As the anxieties of real life have mounted for even the most privileged people, the assumption that profound art must be dark and downbeat has changed. Twenty years ago, television had to prove its merit as an art form by bringing the anti-hero into our living rooms. But now, feelgood sitcoms like “Ted Lasso” and “Schitt’s Creek” are among the most acclaimed TV shows. Common notions of “the art we need now” have changed to something edgy and directly topical to something that, at worst, can comfort us at the end of a stressful day and, at best, can help us picture a world that is less cruel and violent. In a word, “wholesome.”
“DEACON,” the second album by out gay R&B singer serpentwithfeet, is extremely wholesome. It closes with the chorus “My friends, my friends/I’m thankful for the love I share with my friends.” The audible presence of British singer Sampha, who produced it with Lil Silva, singing along with serpentwithfeet on the song puts its sentiments into practice.
Serpentwithfeet introduced himself to the world with his 2016 ep, “Blisters,” featuring himself singing over samples of classical music. His debut album, “soil,” was very good but didn’t quite deliver on that promise. “DEACON” has a far more thought-out aesthetic. He decided not to include any songs about heartbreak or any other negative emotions. “Same-Size Shoe” is inspired by his decision only to date other Black men, but it doesn’t directly address how a desire to avoid racism might have played a role in this. Instead, the tone of “DEACON” is warm and celebratory.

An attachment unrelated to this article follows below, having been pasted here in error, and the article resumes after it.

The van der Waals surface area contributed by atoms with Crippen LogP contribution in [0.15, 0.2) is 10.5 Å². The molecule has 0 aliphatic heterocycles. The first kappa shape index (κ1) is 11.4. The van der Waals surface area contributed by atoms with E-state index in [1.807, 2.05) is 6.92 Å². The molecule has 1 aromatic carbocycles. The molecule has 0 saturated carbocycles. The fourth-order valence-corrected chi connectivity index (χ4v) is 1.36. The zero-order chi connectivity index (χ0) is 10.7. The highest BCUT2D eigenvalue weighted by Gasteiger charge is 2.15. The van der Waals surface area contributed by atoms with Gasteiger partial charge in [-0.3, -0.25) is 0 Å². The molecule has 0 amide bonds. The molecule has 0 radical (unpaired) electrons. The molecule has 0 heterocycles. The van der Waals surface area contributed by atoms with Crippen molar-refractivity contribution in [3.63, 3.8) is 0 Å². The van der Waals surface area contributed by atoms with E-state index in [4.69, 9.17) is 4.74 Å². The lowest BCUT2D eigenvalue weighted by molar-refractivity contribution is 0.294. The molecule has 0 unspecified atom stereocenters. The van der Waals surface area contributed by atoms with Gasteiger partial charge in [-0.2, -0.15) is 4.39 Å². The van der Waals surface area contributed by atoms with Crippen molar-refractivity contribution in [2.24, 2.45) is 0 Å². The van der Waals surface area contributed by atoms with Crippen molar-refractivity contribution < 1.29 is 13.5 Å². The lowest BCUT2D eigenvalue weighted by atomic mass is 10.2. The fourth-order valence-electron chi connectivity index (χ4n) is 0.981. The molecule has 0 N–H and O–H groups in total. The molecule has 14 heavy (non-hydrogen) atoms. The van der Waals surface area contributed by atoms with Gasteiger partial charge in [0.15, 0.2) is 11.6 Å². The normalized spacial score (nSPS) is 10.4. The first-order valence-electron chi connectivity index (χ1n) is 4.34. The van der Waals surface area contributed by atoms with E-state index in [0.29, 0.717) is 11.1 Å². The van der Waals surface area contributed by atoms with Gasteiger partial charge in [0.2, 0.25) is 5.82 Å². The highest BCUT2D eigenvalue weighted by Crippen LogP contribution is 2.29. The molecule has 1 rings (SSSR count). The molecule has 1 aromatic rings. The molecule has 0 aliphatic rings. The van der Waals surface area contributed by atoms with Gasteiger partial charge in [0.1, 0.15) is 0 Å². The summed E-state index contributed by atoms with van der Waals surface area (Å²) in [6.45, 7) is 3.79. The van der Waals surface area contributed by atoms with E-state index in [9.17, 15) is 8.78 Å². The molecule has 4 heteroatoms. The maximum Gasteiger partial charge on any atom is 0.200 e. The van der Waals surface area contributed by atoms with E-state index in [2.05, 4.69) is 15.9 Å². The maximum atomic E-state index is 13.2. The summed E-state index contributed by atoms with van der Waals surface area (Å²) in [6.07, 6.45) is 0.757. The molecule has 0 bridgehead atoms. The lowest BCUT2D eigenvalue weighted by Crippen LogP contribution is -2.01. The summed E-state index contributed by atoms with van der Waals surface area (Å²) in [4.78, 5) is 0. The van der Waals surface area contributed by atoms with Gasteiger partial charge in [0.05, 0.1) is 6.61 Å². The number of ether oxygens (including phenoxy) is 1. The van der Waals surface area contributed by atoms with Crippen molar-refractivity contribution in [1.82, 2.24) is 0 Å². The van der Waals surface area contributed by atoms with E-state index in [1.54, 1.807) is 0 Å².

His early music reflected an interest in music education that turned out to be difficult to pursue. A 2018 interview with the website Loud and Quiet described the ups and downs of being a Black man trying to get classical vocal training and find a home in that world. He has since dropped the occult references used on “Blisters,” but it suggested that he needed to invent his own genre to encompass all of his influences.
To people who didn’t pay much attention to the lyrics of “Cherubim,” the most memorable song on serpentwithfeet’s first album, it might have passed for church music, but its religious imagery was used to convey his love for a man. The sense of community provided by organized religion felt somewhat missing on that album, which featured track after track of serpentwithfeet’s ornate, heavily overdubbed harmonizing with himself. If he couldn’t find a choir to support him, he would make up his own.
But in the time since its release, serpentwithfeet has befriended the mainstream R&B star Ty Dolla Sign, who sang a duet with him on the 2019 single “Receipts,” worked with him as a songwriter and backup vocalist on “Ego Death,” and gave him an interlude on his 2020 album “Featuring Ty Dolla Sign.” He has also remixed Bjork’s “Blissing Me” and has been featured on Brockhampton and Elle Goulding songs.
The videos for this album’s first two singles, “Fellowship” and “Same Size Shoe,” both celebrate Black gay love in a joyful style. “Fellowship” is so convincing as a set of home movies of a relaxed day at the beach cuddling with his partner that I was startled when serpentwithfeet begins lip-synching. Although made by different directors, the visual for “Same Size Shoe” brings that same spirit home, as serpentwithfeet and his partner make breakfast and spend the day together in their apartment. The look switches from Super-8 to VHS, but the inclusion of fake cereal brands and TV clips is the only trace of artifice.
Throughout, “DEACON” delivers on a non-toxic vision of masculinity. On “Same Size Shoe,” he sings “Won’t kiss your son if his heart ain’t big.” It never comes across as corny because the album grounds it in concrete details (although he’s OK with that, declaring “A corny man’s a healthy man” on “Malik.”) The beats reference music across Africa and its diaspora: the processed drums of “Same Size Shoe” evoke dub reggae, while “Fellowship” carries the album out with shimmering kalimbas. (“Wood Boy,” the album’s most sexually frank song, is also the only one with a hint of dissonance.) The politics of “DEACON” remain implicit, but they’re there nevertheless. Protest songs aren’t serpentwithfeet’s lane, but “DEACON” is a shining example of using music to imagine a better world.
serpentwithfeet | “DEACON” | Secretly Canadian | Released March 26th